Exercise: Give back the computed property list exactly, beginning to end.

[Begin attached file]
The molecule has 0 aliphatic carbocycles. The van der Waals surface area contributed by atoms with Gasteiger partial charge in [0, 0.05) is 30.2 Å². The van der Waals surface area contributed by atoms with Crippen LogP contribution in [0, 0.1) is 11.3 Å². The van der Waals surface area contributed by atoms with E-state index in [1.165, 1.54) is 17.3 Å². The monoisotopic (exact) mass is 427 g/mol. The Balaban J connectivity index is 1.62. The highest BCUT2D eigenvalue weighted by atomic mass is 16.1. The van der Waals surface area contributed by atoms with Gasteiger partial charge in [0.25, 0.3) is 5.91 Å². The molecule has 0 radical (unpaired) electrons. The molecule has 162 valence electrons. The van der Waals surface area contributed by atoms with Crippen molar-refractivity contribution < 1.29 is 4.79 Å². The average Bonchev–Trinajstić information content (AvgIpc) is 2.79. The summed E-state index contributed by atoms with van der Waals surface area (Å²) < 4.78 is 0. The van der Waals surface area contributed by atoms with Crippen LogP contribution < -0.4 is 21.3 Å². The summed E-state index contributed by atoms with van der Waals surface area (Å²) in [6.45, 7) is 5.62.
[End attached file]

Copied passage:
The molecule has 0 aliphatic carbocycles. The van der Waals surface area contributed by atoms with Gasteiger partial charge in [0, 0.05) is 30.2 Å². The van der Waals surface area contributed by atoms with Crippen LogP contribution in [0, 0.1) is 11.3 Å². The van der Waals surface area contributed by atoms with E-state index in [1.165, 1.54) is 17.3 Å². The monoisotopic (exact) mass is 427 g/mol. The Balaban J connectivity index is 1.62. The highest BCUT2D eigenvalue weighted by atomic mass is 16.1. The van der Waals surface area contributed by atoms with Gasteiger partial charge in [0.25, 0.3) is 5.91 Å². The molecule has 0 radical (unpaired) electrons. The molecule has 162 valence electrons. The van der Waals surface area contributed by atoms with Crippen molar-refractivity contribution < 1.29 is 4.79 Å². The average Bonchev–Trinajstić information content (AvgIpc) is 2.79. The summed E-state index contributed by atoms with van der Waals surface area (Å²) < 4.78 is 0. The van der Waals surface area contributed by atoms with Crippen LogP contribution < -0.4 is 21.3 Å². The summed E-state index contributed by atoms with van der Waals surface area (Å²) in [6.45, 7) is 5.62.